Classification of Questions Based on Cognition Dimension and Student Actions Required for Achieving Specific Learning Outcomes 8,16
Remembering, which is the act of recalling information, is considered the lowest order of cognitive processing and yet recall-type questions are the most frequently posed by educators. Questions aimed at eliciting a student’s understanding of the material are those that ask the learner to provide examples, classify items, summarize information, and/or draw inferences. Application questions require the learner to execute a procedure or process, mental or physical, to an unfamiliar situation or circumstance. Analysis requires the learner to break down the material into constituent parts and determine the inter-relationships among them. Analysis questions may ask the learner to organize elements within a structure, distinguish relevant from irrelevant information, or deconstruct underlying values and biases. Evaluation requires formulating judgments based on standards or existing criteria. Evaluating questions require the learner to critique a work or product, determine the appropriateness of a process or product for a given problem, or examine the inconsistencies in a theory. Finally, creating is considered the most difficult task in terms of cognitive processing. Questions that address this cognitive domain may require learners to generate alternative hypotheses based on observed phenomena, devise a new procedure to accomplish a task, or conceptualize a new product.
Questions can also be classified into knowledge dimensions. Anderson and Krathwohl describe 4 types of knowledge: factual, conceptual, procedural, and metacognitive. 15 These knowledge dimensions range from the concrete to abstract ( Table 3 ). Factual knowledge includes the technical vocabulary used in a discipline and the details extracted from reliable sources of information. While factual questions often ask students to recall specific elements from a reference source, they address higher-order thinking. Questions on the factual dimension of knowledge can be constructed to demonstrate understanding, prompt analysis, or evaluate the work of others. Conceptual knowledge includes an awareness of the inter-relationships between the elements of a larger structure. Conceptual questions might ask learners to justify an answer based on underlying principles or theories, or to classify elements into categories. Procedural knowledge is the ability to use algorithms, techniques, or criteria as well as the ability to determine when it is appropriate to use them. Procedural questions might ask the learner about well-established methods for gathering information or selecting the most appropriate equation in a particular situation. Finally, metacognitive knowledge is an awareness of one’s own cognition. Metacognition questions might ask a learner to articulate a cognitive strategy required to complete a task or examine personal motivations and values. 15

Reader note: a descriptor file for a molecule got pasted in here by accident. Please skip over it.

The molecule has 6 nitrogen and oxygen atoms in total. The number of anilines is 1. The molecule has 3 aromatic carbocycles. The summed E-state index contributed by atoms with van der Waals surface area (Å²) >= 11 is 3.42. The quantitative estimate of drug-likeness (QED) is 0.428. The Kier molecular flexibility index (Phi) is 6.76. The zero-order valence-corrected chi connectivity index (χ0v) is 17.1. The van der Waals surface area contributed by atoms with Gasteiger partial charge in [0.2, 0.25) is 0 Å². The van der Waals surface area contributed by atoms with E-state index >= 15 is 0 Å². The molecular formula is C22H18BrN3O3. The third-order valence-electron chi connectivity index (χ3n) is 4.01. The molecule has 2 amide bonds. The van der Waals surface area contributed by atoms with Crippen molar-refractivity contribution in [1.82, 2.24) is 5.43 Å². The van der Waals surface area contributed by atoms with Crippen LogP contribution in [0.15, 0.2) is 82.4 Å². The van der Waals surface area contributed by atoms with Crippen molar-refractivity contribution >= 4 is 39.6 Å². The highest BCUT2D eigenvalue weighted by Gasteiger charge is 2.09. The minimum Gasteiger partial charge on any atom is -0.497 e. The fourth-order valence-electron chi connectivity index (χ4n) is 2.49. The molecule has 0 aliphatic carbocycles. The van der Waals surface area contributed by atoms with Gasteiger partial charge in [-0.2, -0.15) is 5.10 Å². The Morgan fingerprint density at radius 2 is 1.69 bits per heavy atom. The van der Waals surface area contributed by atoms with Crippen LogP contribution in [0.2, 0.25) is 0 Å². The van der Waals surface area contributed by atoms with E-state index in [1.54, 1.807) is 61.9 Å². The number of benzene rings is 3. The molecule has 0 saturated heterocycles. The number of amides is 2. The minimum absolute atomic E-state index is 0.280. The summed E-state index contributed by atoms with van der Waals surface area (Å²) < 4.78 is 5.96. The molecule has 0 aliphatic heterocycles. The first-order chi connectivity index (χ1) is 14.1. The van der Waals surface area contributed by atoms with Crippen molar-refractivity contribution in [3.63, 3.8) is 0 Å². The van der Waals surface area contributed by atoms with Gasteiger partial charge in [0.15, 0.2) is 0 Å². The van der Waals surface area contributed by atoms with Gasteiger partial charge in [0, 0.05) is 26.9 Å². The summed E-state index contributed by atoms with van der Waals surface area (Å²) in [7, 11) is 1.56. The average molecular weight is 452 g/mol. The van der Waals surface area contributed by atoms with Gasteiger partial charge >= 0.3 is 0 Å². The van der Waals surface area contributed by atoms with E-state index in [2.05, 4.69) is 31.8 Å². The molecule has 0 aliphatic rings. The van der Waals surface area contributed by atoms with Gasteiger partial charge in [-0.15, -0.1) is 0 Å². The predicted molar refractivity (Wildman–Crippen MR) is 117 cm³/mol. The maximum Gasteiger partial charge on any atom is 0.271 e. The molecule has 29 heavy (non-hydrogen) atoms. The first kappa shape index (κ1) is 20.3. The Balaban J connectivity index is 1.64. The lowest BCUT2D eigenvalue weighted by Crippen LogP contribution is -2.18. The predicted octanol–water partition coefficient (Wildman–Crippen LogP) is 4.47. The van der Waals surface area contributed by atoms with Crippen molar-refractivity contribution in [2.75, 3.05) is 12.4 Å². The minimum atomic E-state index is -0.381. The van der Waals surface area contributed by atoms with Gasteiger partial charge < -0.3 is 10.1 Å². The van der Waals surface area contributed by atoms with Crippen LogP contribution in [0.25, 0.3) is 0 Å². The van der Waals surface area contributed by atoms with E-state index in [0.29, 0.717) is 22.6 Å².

Classification of Questions Based on Knowledge Dimensions 15
Teachers predominantly ask lower-level cognitive questions that do not effectively stimulate critical thinking. 11,13 During classroom-based instruction, researchers observed 91 faculty members asking 3,407 questions, and categorized the type and level of each question posed. 11 The majority of the questions asked were lower-level questions (68.9%). In a similarly designed study, Sellappah and colleagues found that during practice-based experiences, clinical instructors asked lower-level questions 91.2% of the time. 13 Further, the clinical instructors’ years of experience as a practitioner or teacher were not correlated with their propensity to ask lower- or higher-order questions. A study by Phillips and Duke compared the cognitive level of questions asked by full-time clinical faculty members and volunteer preceptors in nursing programs. 14 Both faculty members and preceptors asked lower-order questions far more frequently than higher-order ones. However, full-time faculty members asked higher-order cognitive questions more frequently than preceptors.
Several nonhierarchical types of question prompts, including focal, brainstorm, shotgun, and funnel questions, are widely used in teaching ( Table 1 ). 12 Shotgun questions and funnel questions often elicit confusion and generally should be avoided. A study that used a variety of question prompts directed at students enrolled in an online course found that brainstorming questions elicited the highest number of responses per prompt while shotgun questions elicited the least. Questions in the comprehension and application domains of Bloom’s taxonomy elicited the highest average number of responses per prompt, whereas questions in the synthesis and comprehension level elicited the highest number of student-to-student exchanges.
STRATEGIES FOR FORMULATING QUESTIONS
Socratic Method Questioning
The Socratic method of questioning is a popular teaching approach. 16,17 This method uses a form of inquiry that promotes open discussion in which one viewpoint is compared to another. Instead of providing information to students directly, the lesson is taught through probing and thought-provoking questions in an effort to stimulate original thought from the students. In order to master the Socratic method, instructors must become skillful at developing 3 categories of questions: exploratory, spontaneous, and focused ( Table 4 ). 17